And that’s where I have a problem. Do we use these terms too loosely? Our society does not hate, oppress, shame, segregate, or discriminate against the LGBT community. The last time I went into a restaurant, I did not see a section labeled “gay section.” I do not see water fountains with signs posted “for straight people only.” We don’t require homosexuals to pay different taxes or to sit in the back of the bus or prohibit them from a certain career field or from pursuing a college education. We embrace people of all colors, sexual orientation, race, ethnicity, socio-economic background, and religion and encourage them to pursue the American dream.

We are told to be “tolerant” and “accepting.” That’s fine. We shouldn’t hate anybody. And, yes, we should love everyone as Christ loved us. But to love and accept people doesn’t mean you have to agree with or condone every single decision they make. Yeshua loved everyone He came across but He also told them “go and sin no more.”

We are told to be tolerant and accepting but where is the tolerance and acceptance for those who believe homosexuality is wrong? Because I think it’s wrong I am somehow hating and discriminating and oppressing the LGBT community? Where’s the love and acceptance, people? You don’t have to agree with me, but you do have to respect my decision and view-point….just like I respect yours.

Which brings me to my next point. If we must respect everyone’s personal decisions on how they live their lives, why is it that this private-business’ decisions are not being respected? One of the benefits of owning your own business is that you get to set your hours, make your own rules, and decide how you will operate your business. You also get to decide with whom you and your business work. If a consulting firm, for example, decided that they and their potential clients would not work well together, they have the right to turn down the business deal.

I mean, really, if we let the free-market system work and enough people simply stop frequenting these business who refuse to be a part of gay weddings, then won’t they go out of business all on their own? It’s economic Darwinism. Let it happen.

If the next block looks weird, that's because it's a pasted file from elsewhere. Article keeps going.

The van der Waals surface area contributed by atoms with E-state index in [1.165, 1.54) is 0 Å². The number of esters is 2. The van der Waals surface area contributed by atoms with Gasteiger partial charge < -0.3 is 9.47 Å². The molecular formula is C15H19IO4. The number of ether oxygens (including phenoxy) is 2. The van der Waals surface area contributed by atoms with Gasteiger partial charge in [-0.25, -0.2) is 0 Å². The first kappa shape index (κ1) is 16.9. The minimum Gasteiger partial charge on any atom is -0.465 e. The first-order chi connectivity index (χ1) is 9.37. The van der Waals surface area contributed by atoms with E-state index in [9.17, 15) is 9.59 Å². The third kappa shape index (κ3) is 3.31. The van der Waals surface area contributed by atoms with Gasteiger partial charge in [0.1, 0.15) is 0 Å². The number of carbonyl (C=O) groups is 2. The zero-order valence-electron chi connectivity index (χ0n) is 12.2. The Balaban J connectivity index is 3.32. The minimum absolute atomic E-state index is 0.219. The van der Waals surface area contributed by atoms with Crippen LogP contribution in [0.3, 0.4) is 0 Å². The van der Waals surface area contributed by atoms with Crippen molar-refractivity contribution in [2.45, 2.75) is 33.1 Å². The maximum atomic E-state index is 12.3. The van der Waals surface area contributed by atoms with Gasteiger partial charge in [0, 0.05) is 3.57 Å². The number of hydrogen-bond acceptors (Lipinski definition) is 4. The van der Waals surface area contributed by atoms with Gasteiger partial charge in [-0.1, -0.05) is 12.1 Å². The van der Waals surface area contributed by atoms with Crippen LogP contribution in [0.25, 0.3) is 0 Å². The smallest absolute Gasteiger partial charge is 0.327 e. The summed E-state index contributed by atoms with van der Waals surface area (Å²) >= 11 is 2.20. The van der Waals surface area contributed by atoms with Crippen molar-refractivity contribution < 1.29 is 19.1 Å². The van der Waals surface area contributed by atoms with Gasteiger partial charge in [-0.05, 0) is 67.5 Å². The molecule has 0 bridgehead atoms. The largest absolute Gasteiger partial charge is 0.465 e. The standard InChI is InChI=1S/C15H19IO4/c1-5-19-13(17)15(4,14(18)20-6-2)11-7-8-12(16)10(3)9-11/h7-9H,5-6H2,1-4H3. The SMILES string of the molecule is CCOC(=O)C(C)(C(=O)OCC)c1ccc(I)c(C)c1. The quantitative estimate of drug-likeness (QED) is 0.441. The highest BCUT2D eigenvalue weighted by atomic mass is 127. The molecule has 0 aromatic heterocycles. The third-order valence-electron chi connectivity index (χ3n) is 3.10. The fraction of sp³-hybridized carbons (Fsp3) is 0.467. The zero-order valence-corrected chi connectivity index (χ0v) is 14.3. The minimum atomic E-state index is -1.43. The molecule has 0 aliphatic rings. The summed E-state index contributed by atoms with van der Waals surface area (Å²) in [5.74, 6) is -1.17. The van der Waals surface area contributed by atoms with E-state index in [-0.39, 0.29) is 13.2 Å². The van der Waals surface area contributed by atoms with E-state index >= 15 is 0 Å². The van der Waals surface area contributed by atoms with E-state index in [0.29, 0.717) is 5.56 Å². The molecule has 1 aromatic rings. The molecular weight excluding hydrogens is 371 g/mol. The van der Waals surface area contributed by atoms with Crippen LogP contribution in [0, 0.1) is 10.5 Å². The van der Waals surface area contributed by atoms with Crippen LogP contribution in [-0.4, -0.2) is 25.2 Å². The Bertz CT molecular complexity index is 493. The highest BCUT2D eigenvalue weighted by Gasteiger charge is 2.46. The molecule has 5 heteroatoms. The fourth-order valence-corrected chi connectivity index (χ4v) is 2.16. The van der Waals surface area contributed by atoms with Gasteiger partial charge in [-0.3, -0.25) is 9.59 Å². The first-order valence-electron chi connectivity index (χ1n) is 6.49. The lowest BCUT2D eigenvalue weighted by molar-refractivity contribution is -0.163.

So here is the question: Where do we draw the line? At what point are privately-owned businesses exercising their religious liberties or violating the civil liberties and “discriminating” against potential customers?

I am concerned that the message being sent is that civil liberties trump religious freedoms. And that’s a dangerous and slippery slope to go down. If one liberty trumps another, what’s to stop our other liberties from being taken away? Free speech? Freedom to practice religion the way we see fit? The freedom to own a gun? The freedom to choose how we raise our own children? And who gets to decide which liberties take precedence over another? The government? Is that really the best solution?

Now, to all the believers out there who feel guilty or embarrassed about their belief that a business has a right to refuse to participate in gay weddings: Don’t let others bully you into thinking that you are somehow a bad Christian and that you are not “showing the love of Christ.” That’s not hate…it’s simply a choice to disagree. Sharing the love of Messiah means that you don’t judge the LGBT community. That you don’t hurl hate-speech at gay people. That you don’t condemn at every opportunity. It is not our place to condemn or judge anyone. 

However, showing people love doesn’t mean you now have to participate in or agree with their life choices…whatever they may be. When did “love” come to mean “approve?” You don’t have to agree with my decisions and I don’t have to agree with yours. We do, however, have to respect each other’s beliefs and sometimes, that simply means agreeing to disagree.